London-Middlesex is in the Red/Control category of the Provincial Keeping Ontario Safe and Open framework. A number of City facilities have reopened to the public for in-person programs and services.
The City follows stringent standards to keep routes clear, safe and accessible for all users. Here’s how we do it.
The City has an annual program focused on repairing and renewing London roads. By being as proactive as possible, we can extend the life of our roads, saving taxpayer money in the long term.
We regularly examine all major infrastructure within the City, such as roads and bridges, and create a list of priorities for repairs and resurfacing. Wherever possible, crews coordinate this work with necessary underground repairs, such as replacing aging sewers, and scheduled road projects.
Clearing debris from our streets is a top priority for the City. We strive to maintain high sweeping standards for all areas, and night sweeping is common, to be as efficient as possible. We also target areas where crews used a large amount of sand during the winter season.
Here’s what you can expect on local streets and main roads:
The City performs some surface work (such as filling potholes) on public lanes when requested by nearby property owners, however the City does not assume full responsibility for maintaining public lanes.
If you’re not sure whether your lane is public or private, please contact Service London by calling 519 661-4570 or emailing email@example.com. If you know your lane is public, you can request lane maintenance through Service London.
Public lanes allow property owners to access the rear or side of their property. While nearby property owners may make improvements, you’re not allowed to block anyone’s access to public lanes.
The City assumes a limited level of service for public lanes, for practical and budgetary reasons. Lanes are typically narrow, are frequently obstructed and can be challenging to navigate with modern maintenance vehicles. Also, since lanes were never built to any proper standard, maintenance vehicles could cause damage to the lane and adjacent properties. Since there is no room for snow storage, snow would have to be trucked away which is cost-prohibitive. Resources are finite, and the City cannot commit crews to areas where traffic is minimal, such as public lanes.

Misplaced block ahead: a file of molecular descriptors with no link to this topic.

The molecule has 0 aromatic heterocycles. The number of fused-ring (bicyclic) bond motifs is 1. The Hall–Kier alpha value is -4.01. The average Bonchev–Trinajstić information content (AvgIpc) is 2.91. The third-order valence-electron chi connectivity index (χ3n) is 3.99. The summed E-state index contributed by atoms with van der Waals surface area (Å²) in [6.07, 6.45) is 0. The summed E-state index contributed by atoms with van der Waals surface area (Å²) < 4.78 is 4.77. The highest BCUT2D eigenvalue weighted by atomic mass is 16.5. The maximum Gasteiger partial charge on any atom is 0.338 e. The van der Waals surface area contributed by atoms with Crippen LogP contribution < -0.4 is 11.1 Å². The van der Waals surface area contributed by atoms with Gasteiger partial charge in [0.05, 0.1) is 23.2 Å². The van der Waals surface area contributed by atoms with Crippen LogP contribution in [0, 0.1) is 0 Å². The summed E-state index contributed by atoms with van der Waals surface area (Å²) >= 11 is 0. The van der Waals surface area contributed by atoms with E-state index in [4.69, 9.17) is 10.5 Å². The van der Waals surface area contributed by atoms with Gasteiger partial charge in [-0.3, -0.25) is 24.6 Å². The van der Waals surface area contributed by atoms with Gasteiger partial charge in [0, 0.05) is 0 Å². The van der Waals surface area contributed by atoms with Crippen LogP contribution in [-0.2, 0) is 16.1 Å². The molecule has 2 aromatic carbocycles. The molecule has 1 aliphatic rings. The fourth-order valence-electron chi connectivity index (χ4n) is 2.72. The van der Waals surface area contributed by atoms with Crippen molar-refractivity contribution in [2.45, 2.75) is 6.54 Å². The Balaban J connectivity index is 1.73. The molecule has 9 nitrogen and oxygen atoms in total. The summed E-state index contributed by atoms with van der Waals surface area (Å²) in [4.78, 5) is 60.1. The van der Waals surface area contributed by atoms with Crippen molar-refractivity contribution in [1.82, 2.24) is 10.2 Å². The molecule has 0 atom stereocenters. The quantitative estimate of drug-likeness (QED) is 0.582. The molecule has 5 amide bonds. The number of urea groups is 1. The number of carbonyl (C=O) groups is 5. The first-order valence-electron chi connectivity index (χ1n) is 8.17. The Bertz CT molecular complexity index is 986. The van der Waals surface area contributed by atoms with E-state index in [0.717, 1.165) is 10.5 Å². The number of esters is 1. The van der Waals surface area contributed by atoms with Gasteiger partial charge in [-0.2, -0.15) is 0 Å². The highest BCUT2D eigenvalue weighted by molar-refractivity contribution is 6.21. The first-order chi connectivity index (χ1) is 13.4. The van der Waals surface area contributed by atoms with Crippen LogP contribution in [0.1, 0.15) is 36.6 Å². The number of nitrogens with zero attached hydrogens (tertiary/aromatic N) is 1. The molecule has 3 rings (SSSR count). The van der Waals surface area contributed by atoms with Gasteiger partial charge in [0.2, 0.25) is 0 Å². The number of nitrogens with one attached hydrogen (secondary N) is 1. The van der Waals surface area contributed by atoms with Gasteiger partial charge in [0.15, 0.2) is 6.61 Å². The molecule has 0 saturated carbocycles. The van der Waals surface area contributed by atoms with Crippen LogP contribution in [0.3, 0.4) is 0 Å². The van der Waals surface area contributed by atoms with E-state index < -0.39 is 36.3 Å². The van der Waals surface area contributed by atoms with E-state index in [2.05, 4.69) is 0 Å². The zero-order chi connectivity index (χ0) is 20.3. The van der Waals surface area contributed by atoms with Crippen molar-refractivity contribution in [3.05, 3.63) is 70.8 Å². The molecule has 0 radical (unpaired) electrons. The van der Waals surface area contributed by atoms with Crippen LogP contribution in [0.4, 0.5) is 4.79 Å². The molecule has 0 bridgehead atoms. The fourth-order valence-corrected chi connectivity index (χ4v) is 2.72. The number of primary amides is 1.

Lane maintenance is the responsibility of the nearby property owners. It is hoped that neighbours will share responsibility for maintenance, however there is no by-law or legal mechanism to enforce cost-sharing arrangements between abutting owners and the City does not get involved in such matters.
The City has no concerns about property owners performing routine maintenance on a lane such as grading, tree and shrub trimming and snow ploughing to ensure a lane remains passable, but major improvements including the removal of trees or paving require the City's consent. The installation of drainage works including dry wells is prohibited. A Permit for Approved Works may be required for substantial improvements such as paving.
As part of the City’s efforts to keep all 1,500 km of our sidewalks in good condition, crews are continually repairing surface cracks, unevenness and other minor sidewalk and gutter issues.
Before any repair, the City will attach a notice to your door informing you when and where a repair will occur in your neighbourhood.
The City requests that you remove these objects. The City is not responsible for any damage to them during sidewalk repair.
If your driveway becomes unavailable during sidewalk repairs, you can put the sidewalk repair notice in your front window when you park your car in the street. This means that parking enforcement will not ticket your vehicle. (Note that this notice doesn’t mean you can park your car in a no-parking zone.)
The City will fix any damage to your property as soon as possible.
Sidewalk repairs take between one to three weeks.
Paint markings are used to identify underground utilities.
As part of keeping the City's street lights in good condition, we replaces them proactively. Our team splits the City into five zones, and each year; crews replace all the bulbs in a certain zone. This approach helps save valuable taxpayer dollars.
The standards that the City uses to repair street lights are based on provincial guidelines and listed below:
Please note: the time it takes to repair a street light is based upon when our team becomes aware of the outage. We are not automatically notified when a street light stops working.